The Perfect Crime – Almost
January 17th 1950 Boston Massachusetts, it’s the end of a busy work day at the headquarters of the leading security company in the United States, Brinks.
The company was often hired to deliver pay checks, don’t forget, we are dealing with a time before computers, when people were paid weekly in cash.
On this fateful evening, five Brinks employees are hard at work counting cash, when seven men, all wearing
Halloween masks, navy pea coats and chauffeurs caps, suddenly burst into the counting room.
The robbers bound and gag the workers and begin grabbing bags of cash from the vault.
The whole robbery takes about twenty minutes. Leaving the terrified employees tied up, the robbers flee the scene with over 2.5 million dollars
This was the largest armed robbery in American history at the time, it was the equivalent of more than 30 million dollars in today’s money
Once the crooks are gone, one of the employees frees himself and sets off the alarm.
Investigators conduct a thorough search of the crime scene hoping to unearth any clues that will reveal the identity of the robbers, but it seems that the thieves have covered all their tracks.
But they made one potentially fatal mistake, and that is a chauffeur’s cap was found dropped at the scene.
Police visit every hat maker in the city, trying to get a lead on who might have purchased it, but it was all to no avail, leaving some investigators to conclude that far from being dropped by accident the hat may have been left deliberately for some reason.
Boston Police amass a list of possible suspects, but after five years and no concrete evidence, the investigation reaches a dead end.
The police had a pretty good idea of who did it, but what they couldn’t do was get anybody
to talk about the robbery, and with the statute of limitations standing at 6 years it looked like the thieves were about to get away with the perfect crime.
But then police get a tip that one of their possible suspects has had a falling out with the rest of his gang.
One of the men suspected to have participated in the Brinks robbery was a guy named
James O’Keefe, also known as “Specs“.
He was already in custody for an unrelated crime and the cops see an opportunity to try to get him to confess.
Specs, like everyone else connected to the Brinks case, kept his mouth shut, until the police convinced him that he had been tricked out of his full fair share of the stolen money.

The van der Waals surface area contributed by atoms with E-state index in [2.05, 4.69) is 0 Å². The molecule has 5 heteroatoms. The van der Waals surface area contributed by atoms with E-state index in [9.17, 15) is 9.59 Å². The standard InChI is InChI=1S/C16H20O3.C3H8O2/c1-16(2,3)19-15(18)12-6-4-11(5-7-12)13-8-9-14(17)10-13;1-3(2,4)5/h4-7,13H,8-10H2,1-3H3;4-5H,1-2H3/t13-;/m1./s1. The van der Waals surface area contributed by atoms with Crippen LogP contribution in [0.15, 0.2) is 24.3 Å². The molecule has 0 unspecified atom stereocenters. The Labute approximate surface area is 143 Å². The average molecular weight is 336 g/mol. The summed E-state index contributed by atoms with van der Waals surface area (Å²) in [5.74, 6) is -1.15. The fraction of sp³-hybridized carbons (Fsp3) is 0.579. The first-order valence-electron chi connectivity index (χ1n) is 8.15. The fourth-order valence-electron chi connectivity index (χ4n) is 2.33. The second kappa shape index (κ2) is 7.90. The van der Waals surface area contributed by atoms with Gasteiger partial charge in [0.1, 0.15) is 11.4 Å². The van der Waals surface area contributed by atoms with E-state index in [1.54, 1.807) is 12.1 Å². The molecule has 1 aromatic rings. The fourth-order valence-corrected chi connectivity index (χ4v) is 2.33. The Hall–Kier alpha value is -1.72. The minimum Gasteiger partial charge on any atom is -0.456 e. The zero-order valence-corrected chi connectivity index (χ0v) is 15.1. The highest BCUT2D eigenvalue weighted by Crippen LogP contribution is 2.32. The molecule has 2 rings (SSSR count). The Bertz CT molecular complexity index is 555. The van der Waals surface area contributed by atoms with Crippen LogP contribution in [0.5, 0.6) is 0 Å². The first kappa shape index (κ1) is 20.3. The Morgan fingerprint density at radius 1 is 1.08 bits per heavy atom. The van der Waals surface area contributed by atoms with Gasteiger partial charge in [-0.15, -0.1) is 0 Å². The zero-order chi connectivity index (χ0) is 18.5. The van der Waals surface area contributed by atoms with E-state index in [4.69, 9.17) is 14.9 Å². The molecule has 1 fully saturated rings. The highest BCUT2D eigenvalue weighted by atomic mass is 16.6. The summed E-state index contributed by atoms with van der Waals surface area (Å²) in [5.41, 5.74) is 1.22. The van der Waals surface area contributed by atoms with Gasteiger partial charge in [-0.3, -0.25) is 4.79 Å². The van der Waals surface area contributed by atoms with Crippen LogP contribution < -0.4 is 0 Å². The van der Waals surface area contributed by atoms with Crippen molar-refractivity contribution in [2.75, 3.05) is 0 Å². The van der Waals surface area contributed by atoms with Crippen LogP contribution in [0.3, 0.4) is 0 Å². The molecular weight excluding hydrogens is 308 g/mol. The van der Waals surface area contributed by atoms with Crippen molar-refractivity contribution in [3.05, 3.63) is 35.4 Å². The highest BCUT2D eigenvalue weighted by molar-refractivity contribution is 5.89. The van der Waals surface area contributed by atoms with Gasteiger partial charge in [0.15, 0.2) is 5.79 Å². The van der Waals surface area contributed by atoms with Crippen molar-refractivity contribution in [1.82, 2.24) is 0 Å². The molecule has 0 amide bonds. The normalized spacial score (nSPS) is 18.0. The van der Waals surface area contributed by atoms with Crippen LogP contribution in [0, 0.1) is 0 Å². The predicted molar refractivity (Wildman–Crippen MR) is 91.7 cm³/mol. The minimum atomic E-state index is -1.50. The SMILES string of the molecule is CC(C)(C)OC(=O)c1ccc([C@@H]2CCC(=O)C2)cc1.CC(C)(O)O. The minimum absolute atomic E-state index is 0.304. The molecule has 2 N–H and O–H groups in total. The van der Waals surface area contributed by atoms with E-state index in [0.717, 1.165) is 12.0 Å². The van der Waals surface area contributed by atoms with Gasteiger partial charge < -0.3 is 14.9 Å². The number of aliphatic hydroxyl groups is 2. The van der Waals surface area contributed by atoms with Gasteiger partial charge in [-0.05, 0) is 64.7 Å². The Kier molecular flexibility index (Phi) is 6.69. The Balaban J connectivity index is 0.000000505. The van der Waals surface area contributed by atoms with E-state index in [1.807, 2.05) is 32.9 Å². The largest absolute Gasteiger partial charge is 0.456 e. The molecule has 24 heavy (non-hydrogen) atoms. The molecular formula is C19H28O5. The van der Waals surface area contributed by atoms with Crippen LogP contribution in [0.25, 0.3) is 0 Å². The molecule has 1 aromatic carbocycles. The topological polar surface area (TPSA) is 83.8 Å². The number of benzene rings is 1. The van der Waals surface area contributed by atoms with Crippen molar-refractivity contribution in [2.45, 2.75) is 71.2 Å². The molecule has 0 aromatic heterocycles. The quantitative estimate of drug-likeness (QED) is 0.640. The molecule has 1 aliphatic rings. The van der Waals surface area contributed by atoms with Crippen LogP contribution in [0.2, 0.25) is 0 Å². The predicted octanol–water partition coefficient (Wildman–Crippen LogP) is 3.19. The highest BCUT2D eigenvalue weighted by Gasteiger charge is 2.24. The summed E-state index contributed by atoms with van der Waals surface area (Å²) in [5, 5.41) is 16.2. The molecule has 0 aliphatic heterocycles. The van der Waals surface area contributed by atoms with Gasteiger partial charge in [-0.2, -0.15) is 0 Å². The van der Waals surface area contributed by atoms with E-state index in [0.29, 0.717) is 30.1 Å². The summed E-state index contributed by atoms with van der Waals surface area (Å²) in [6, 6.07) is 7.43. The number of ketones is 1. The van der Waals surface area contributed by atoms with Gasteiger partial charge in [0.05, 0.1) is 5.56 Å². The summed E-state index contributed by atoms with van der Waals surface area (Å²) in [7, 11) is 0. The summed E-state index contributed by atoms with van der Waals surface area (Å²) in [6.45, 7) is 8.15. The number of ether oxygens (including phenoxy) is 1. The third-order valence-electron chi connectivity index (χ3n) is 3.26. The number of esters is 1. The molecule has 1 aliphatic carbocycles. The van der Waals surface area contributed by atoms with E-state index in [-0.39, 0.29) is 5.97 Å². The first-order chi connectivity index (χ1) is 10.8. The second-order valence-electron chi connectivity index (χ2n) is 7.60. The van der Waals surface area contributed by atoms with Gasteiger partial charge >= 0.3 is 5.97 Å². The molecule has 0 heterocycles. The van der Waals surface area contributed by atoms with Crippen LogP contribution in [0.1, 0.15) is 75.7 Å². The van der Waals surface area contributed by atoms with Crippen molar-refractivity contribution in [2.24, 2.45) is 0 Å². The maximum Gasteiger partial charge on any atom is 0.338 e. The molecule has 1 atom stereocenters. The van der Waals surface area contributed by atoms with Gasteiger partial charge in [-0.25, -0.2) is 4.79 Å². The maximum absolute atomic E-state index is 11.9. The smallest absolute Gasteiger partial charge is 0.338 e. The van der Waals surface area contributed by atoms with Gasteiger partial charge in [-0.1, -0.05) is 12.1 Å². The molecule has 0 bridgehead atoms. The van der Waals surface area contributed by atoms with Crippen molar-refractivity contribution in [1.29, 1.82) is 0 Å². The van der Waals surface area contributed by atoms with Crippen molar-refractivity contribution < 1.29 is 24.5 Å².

Police convince Specs that his disloyal cohorts are not worth spending life in prison for, especially after they had ripped him off.
Finally, just a few days before the statue of limitations would of run out Specs finally breaks down and says “OK, what do you want to know?”
According to Specs the plot had started a decade earlier with a notorious crook named Tony Pino from Boston. Pino was known as someone who could crack open a safe without breaking a sweat.
Pino had watched the Brinks for months and then one night decided that he was going to get in there, so he jimmied the door and manages to make his way through the entire building unopposed.
In the bowels of the building, Pino finds the counting room. Behind its locked door lies the vault.
Pino unscrewed the entire lock cylinder out of the door and took it to a locksmith he knew and had him make a key. Then he went back to the building and reinstalled the cylinder without anyone realising it.
With the key to the counting room door in his possession, Pino assembles his gang and executes what appears to be the perfect heist, but the robbers greed finally proves to be their downfall.
The evidence provided by Specs O’Keefe is enough to arrest and convict the remaining eight robbers.
Two of them had died by the time that indictments were handed down but the rest were sentenced to various degrees of life in prison
But before investigators could put the case to bed they had to know one thing, why was the chauffeur’s cap left at the scene of the crime?
Specs also solved that mystery, it simply fell off his head, it wasn’t a sign of a master criminal, it was just an accident.
Brink’s Job Facts:
- The robbery took place on the evening of January 17, 1950.
- The Brink’s offices were located in the North Terminal Garage Building in the North End at 169 Prince Street. The building still stands.
- $1,218,211.29 in cash and $1,557,183.83 in checks, money orders and other securities were stolen by the robbers.
- No one was hurt during the commission of the crime.
- Eleven men participated in the robbery but there were hundreds of accessories.
- Only $51,906 of the Brink’s cash was recovered.
- The government spent approximately $29,000,000 to bring the gang to justice.
- Only eight members of the gang were put on trial in 1956. Two had already died and one had turned state’s evidence against the remaining guys.
- All eight defendants pleaded innocent but we know they were guilty. How? They confessed 20 years later.
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